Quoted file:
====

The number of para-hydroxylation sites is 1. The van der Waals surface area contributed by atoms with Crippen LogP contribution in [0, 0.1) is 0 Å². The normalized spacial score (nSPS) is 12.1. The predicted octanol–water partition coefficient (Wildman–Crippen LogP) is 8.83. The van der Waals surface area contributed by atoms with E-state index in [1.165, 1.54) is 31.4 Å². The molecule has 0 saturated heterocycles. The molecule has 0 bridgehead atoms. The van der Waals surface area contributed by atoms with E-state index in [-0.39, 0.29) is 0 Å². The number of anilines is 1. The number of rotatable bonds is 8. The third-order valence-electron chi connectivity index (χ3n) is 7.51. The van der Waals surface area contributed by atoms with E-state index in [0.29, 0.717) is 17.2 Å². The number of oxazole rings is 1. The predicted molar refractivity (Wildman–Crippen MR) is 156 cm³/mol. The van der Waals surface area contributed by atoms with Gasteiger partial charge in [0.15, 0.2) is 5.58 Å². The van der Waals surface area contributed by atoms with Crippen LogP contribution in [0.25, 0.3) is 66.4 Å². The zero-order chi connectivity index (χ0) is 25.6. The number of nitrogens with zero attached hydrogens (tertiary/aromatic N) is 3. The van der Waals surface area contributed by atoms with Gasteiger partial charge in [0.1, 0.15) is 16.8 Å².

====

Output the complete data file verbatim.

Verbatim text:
The number of para-hydroxylation sites is 1. The van der Waals surface area contributed by atoms with Crippen LogP contribution in [0, 0.1) is 0 Å². The normalized spacial score (nSPS) is 12.1. The predicted octanol–water partition coefficient (Wildman–Crippen LogP) is 8.83. The van der Waals surface area contributed by atoms with E-state index in [1.165, 1.54) is 31.4 Å². The molecule has 0 saturated heterocycles. The molecule has 0 bridgehead atoms. The van der Waals surface area contributed by atoms with E-state index in [-0.39, 0.29) is 0 Å². The number of anilines is 1. The number of rotatable bonds is 8. The third-order valence-electron chi connectivity index (χ3n) is 7.51. The van der Waals surface area contributed by atoms with E-state index in [0.29, 0.717) is 17.2 Å². The number of oxazole rings is 1. The predicted molar refractivity (Wildman–Crippen MR) is 156 cm³/mol. The van der Waals surface area contributed by atoms with Gasteiger partial charge in [0.15, 0.2) is 5.58 Å². The van der Waals surface area contributed by atoms with Crippen LogP contribution in [0.25, 0.3) is 66.4 Å². The zero-order chi connectivity index (χ0) is 25.6. The number of nitrogens with zero attached hydrogens (tertiary/aromatic N) is 3. The van der Waals surface area contributed by atoms with Gasteiger partial charge in [0.1, 0.15) is 16.8 Å².